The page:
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743 P.2d 381 (1987)


No. A-1574.

Court of Appeals of Alaska.

October 2, 1987.

Cynthia M. Hora, Asst. Atty. Gen., Office of Special Prosecutions and Appeals, Anchorage, Ronald W. Lorensen, Acting Atty. Gen., and Grace Berg Schaible, Atty. Gen., Juneau. Wm. Grant Callow, Anchorage, for R.A.F., a minor, real party in interest.



COATS, Judge.

District Court Judge David C. Stewart assessed attorney's fees against the state for negligently causing a mistrial in a juvenile proceeding. The state appeals, arguing that Judge Stewart had no authority to require the state to pay attorney's fees as a sanction in a juvenile case.

The State of Alaska filed a petition under AS 47.10.010(a)(1) to have R.A.F. adjudicated a delinquent based upon a charge that he had attempted to burglarize a residence on Jarvey Street. R.A.F. contested the allegations in the petition and asked for a jury trial. Prior to the start of the trial, R.A.F. asked for a protective order prohibiting the state from introducing any evidence of any uncharged bad acts unless the state first obtained prior permission from the court. Judge Stewart granted this protective order.

During the trial, the court called C.G. as a witness. C.G. was allegedly an accomplice of R.A.F.'s in the attempted burglary of the Jarvey Street residence. During the direct examination of C.G., the state questioned C.G. about other burglaries which C.G. had committed. At this point, R.A.F.'s attorney asked to approach the bench. At a bench conference, R.A.F.'s attorney expressed concern that C.G. might implicate R.A.F. in a burglary other than the attempted burglary for which R.A.F. was on trial. The court reaffirmed its ruling that the state was not to ask questions which would lead C.G. to implicate R.A.F. in any burglary other than the one with which he was charged. However, upon further questioning by the state, C.G. testified that he and R.A.F. had been involved in another burglary. R.A.F.'s counsel moved for a mistrial. Judge Stewart initially denied the mistrial motion. Judge Stewart gave a curative instruction asking the jury to disregard evidence of the other burglary. However, a juror indicated that he would not be able to follow the curative instruction. Judge Stewart then granted a mistrial.

R.A.F.'s counsel moved for attorney's fees under Civil Rule 82(a)(2). Civil Rule 82 governs the award of attorney's fees to prevailing parties. The state opposed the *382 motion, arguing that Civil Rule 82 did not apply to criminal or children's proceedings. A hearing on the motion for attorney's fees was held before Judge Stewart. Following the hearing, Judge Stewart ruled that the state had been negligent in eliciting the information which caused the mistrial. Relying on Civil Rule 95(a), Judge Stewart awarded attorney's fees in the amount of $2,125 as a sanction against the state.

The state contends that Judge Stewart did not have the authority to assess attorney's fees under Civil Rule 95. Civil Rule 95 provides:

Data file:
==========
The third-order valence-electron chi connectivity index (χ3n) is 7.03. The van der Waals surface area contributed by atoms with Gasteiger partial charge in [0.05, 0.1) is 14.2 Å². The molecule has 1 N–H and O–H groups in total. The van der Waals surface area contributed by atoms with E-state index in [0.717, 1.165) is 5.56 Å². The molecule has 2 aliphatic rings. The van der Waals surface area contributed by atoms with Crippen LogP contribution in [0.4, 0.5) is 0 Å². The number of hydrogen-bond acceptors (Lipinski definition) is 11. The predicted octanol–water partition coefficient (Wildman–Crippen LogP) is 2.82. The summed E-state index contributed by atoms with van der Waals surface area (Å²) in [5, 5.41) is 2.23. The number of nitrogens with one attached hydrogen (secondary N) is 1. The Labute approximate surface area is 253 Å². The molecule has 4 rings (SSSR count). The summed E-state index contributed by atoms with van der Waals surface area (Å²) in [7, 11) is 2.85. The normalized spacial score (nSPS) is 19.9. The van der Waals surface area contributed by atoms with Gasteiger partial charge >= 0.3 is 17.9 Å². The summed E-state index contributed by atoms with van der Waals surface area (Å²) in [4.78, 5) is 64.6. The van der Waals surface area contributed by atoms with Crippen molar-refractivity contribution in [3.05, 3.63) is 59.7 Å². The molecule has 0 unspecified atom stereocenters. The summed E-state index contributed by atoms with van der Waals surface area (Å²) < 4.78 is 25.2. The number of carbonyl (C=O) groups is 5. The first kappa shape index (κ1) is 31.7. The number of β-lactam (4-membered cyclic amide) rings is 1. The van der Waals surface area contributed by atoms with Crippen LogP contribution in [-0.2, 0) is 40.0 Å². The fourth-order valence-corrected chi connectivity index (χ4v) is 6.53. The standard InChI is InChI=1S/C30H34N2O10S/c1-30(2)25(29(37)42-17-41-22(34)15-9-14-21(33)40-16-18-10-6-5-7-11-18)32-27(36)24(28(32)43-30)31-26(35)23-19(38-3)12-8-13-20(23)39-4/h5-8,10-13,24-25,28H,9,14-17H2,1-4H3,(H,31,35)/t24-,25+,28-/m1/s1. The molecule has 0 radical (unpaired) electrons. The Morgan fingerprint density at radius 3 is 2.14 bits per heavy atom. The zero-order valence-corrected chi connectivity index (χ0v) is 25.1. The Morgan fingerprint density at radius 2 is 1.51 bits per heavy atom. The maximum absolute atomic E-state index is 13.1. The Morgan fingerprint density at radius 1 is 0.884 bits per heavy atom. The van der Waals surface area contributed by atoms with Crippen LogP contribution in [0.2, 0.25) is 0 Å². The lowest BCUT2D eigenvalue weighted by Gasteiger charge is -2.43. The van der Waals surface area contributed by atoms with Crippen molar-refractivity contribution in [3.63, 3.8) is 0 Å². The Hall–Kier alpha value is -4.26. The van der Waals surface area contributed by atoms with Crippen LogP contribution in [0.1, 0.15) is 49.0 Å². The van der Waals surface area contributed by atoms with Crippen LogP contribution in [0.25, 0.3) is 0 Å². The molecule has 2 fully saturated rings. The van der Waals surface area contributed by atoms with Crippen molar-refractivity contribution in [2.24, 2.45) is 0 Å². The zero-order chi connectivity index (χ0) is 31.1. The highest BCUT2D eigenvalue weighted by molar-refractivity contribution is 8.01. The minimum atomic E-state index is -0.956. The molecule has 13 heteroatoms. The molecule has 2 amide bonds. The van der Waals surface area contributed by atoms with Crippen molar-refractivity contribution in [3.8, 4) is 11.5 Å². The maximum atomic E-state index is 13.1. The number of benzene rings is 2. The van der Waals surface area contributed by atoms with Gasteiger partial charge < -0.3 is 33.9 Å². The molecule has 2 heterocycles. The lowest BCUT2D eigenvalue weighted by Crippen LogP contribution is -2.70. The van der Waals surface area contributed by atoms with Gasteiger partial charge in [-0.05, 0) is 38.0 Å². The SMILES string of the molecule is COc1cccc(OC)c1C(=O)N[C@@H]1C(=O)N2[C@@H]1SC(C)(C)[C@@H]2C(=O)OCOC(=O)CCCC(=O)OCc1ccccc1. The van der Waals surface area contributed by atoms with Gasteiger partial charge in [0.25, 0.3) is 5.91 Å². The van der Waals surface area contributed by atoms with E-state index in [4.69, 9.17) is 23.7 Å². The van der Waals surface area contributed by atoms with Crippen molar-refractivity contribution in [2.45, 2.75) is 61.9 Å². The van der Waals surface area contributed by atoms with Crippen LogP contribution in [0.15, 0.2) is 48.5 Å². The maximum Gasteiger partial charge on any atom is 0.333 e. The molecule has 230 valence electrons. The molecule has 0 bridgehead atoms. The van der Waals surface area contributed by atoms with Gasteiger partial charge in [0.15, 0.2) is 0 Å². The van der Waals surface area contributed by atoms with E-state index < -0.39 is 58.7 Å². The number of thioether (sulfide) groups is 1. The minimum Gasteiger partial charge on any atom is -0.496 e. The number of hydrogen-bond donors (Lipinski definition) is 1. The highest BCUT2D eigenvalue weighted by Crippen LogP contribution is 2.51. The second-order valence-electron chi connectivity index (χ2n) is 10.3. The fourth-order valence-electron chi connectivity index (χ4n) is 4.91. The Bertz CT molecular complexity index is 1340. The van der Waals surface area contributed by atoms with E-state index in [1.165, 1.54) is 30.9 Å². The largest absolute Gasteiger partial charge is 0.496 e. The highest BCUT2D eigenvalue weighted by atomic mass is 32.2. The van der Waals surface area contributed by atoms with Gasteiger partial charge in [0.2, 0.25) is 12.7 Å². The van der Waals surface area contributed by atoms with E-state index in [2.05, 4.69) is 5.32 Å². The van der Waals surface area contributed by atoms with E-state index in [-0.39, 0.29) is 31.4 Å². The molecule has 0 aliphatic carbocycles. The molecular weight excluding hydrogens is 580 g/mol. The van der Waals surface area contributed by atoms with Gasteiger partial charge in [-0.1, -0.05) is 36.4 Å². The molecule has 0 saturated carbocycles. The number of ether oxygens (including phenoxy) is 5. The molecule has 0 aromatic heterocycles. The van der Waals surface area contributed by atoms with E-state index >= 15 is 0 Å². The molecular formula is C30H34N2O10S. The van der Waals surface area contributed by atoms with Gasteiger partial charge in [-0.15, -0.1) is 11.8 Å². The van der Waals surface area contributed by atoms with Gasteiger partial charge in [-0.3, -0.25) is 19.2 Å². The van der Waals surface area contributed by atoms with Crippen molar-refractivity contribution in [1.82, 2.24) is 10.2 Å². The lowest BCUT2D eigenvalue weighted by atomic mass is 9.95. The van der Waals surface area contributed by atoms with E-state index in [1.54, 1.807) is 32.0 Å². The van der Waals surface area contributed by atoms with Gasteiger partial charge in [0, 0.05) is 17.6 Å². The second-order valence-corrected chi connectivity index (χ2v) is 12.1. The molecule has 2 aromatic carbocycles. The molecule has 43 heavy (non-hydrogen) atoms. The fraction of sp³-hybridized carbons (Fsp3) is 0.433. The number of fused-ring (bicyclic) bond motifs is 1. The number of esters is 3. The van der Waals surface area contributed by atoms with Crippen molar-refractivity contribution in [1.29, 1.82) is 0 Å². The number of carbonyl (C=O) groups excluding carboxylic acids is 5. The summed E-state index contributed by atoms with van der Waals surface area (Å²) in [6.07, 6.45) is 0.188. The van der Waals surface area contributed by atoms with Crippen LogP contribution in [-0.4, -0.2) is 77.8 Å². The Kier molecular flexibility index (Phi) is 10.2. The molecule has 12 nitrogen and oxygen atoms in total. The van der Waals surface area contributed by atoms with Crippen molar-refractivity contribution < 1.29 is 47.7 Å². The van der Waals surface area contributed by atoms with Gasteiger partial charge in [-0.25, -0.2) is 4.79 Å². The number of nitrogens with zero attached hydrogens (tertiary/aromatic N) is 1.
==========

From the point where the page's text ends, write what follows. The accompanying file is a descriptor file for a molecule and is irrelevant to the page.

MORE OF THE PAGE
(a) For any infraction of these rules, the court may withhold or assess costs or attorney's fees as the circumstances of the case and discouragement of like conduct in the future may require; and such costs and attorney's fees may be imposed upon offending attorneys or parties. (b) In addition to the authority under (a) of this rule and its power to punish for contempt, a court may, after reasonable notice and an opportunity to show cause to the contrary, and after hearing by the court, if requested, impose a fine not to exceed $500.00 against any attorney who practices before it for failure to comply with these rules or any rules promulgated by the supreme court.

The Alaska Supreme Court has held that Civil Rule 95(b) applies to criminal proceedings under the provisions of Criminal Rule 50(b).[1]Davis v. Superior Court, 580 P.2d 1176, 1178-79 (Alaska 1978); Esch v. Superior Court, 577 P.2d 1039, 1043 (Alaska 1978). However, Civil Rule 95(b) appears to have a broader reach than Civil Rule 95(a) since Civil Rule 95(b) applies to "failure to comply with these rules or any rules promulgated by the supreme court." It is unclear to us from the language of Civil Rule 95(a) whether the supreme court intended to authorize judges to impose costs and attorney's fees as sanctions upon offending attorneys or parties in criminal or juvenile cases. The supreme court has held that Civil Rule 82, which provides for the award of costs and attorney's fees to prevailing parties in civil cases, does not apply to actions governed by the children's rules. Cooper v. State, 638 P.2d 174, 178 (Alaska 1981). We are unaware of any Alaska appellate decision authorizing an award of attorney's fees for any reason in a criminal or juvenile case.[2] We conclude that the supreme court has not authorized the imposition of costs and attorney's fees under Civil Rule 95(a). We accordingly reverse the ruling of the district court awarding attorney's fees against the state as a sanction under Civil Rule 95(a).

The ruling of the superior court is REVERSED.


[1] Criminal Rule 50(b) provides:

(b) Civil Rules to Apply. All other provisions of the Rules of Civil Procedure relating to attorneys, regarding applications to the court, stipulations, examining witnesses, counsel as a witness, arguments on motions or hearings, non-resident attorneys, and disbarment and discipline, shall apply to practice in criminal actions in the courts of the state.

[2] In Weidner v. Superior Court, 715 P.2d 264 (Alaska App. 1986), the trial court awarded attorney's fees as a sanction against an attorney in a criminal case. However, in Weidner we did not decide whether the trial court could properly award attorney's fees under Civil Rule 95(a).

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